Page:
Listening between the lines.  I need subtitles for television and films. They are a mixed blessing. They both reveal and conceal. They give me the words but separate them from the speaker. I miss the cues and the slant of the voice. And when I am reading subtitles I am not facing the person. Subtitles need a health warning. They de-personalise.

In the listening process 'subtitles' symbolise any way in which a script overlays a face.

We all listen with subtitles actually - in the sense that we never meet each other 'value free', unfiltered through preconceived understandings that effectively print what who we are as surely as words across a TV screen. (My clearest example of this was watching an English film in a Jerusalem cinema that came with French, Hebrew and Arabic subtitles. There was hardly any room to see the actual film at all).

Of course we all need subtitles – tools that help us begin to hear and receive what we could not otherwise understand. But when they obscure the actual meeting, overprinting a living face and claiming to interpret it, subtitles may simply be reinforcing our prejudices and misconceptions and real listening is not possible. They are never a short cut to understanding

Subtitles can never replace a face.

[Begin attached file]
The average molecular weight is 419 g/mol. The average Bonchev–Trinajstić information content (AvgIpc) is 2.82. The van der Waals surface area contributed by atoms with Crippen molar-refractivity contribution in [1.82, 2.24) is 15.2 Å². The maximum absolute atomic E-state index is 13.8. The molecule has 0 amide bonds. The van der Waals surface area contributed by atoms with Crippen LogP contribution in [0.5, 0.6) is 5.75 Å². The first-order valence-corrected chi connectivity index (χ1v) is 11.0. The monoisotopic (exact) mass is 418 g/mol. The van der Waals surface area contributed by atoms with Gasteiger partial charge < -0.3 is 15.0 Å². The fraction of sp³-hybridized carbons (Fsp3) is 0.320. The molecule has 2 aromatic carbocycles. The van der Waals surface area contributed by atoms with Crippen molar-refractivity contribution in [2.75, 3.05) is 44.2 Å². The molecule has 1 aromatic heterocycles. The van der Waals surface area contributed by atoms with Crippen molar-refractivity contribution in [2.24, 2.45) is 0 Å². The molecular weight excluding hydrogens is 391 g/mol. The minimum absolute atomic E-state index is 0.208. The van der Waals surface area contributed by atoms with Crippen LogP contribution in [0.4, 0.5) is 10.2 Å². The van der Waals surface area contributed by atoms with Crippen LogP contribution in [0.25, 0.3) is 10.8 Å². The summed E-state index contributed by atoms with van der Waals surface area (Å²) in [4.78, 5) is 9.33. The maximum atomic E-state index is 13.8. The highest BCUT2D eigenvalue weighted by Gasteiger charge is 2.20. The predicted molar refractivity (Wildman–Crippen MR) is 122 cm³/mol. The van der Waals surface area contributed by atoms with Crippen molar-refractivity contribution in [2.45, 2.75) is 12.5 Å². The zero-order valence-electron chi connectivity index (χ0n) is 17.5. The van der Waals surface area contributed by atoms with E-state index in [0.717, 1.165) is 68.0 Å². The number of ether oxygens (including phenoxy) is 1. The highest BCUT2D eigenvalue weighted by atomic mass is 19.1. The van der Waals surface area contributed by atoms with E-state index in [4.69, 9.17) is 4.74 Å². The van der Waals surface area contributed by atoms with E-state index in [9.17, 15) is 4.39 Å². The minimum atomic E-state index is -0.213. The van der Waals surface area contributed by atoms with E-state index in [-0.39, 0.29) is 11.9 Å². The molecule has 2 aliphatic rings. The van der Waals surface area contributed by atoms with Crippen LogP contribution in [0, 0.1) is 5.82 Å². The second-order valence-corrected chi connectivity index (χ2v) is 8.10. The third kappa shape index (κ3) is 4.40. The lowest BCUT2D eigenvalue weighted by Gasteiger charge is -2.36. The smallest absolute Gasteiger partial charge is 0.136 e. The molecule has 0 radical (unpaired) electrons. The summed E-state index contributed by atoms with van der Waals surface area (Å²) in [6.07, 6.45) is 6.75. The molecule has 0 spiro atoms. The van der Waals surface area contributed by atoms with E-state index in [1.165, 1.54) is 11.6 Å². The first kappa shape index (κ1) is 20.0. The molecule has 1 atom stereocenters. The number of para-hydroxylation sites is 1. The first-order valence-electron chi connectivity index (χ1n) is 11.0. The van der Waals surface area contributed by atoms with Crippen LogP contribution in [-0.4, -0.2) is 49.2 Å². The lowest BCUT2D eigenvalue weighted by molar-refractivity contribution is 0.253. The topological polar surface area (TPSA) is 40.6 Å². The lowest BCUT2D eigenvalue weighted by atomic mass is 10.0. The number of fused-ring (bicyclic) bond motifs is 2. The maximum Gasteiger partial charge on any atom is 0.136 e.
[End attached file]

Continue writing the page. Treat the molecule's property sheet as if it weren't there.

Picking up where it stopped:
Listening as metanoia. Hearing impaired people know better than most that all real listening is intentional. There is no such thing as casual listening for deaf people. It must be deliberate. As far as possible where and when it happens needs planning. Listening needs a face to see and lips to read and a supporting environment. It requires a turning towards each other. And social experience of the hearing impaired shows we do not find this easy at all.  It is revealing how much communication is offered indirectly and even concealed.

The biblical word for this is 'turning' – metanoia. It also translates as 'repenting'. And that is not inappropriate for a listening process will reveal just how much we hide from each other. 'Turning' is a core movement in the story of our saving and reconciling. The New Testament speaks of God's turning his face to us in Christ - we turning to Him with unveiled faces (2Cor3-4). It is always a mutual movement of profound love and vulnerability.

Christianity is a religion of faces.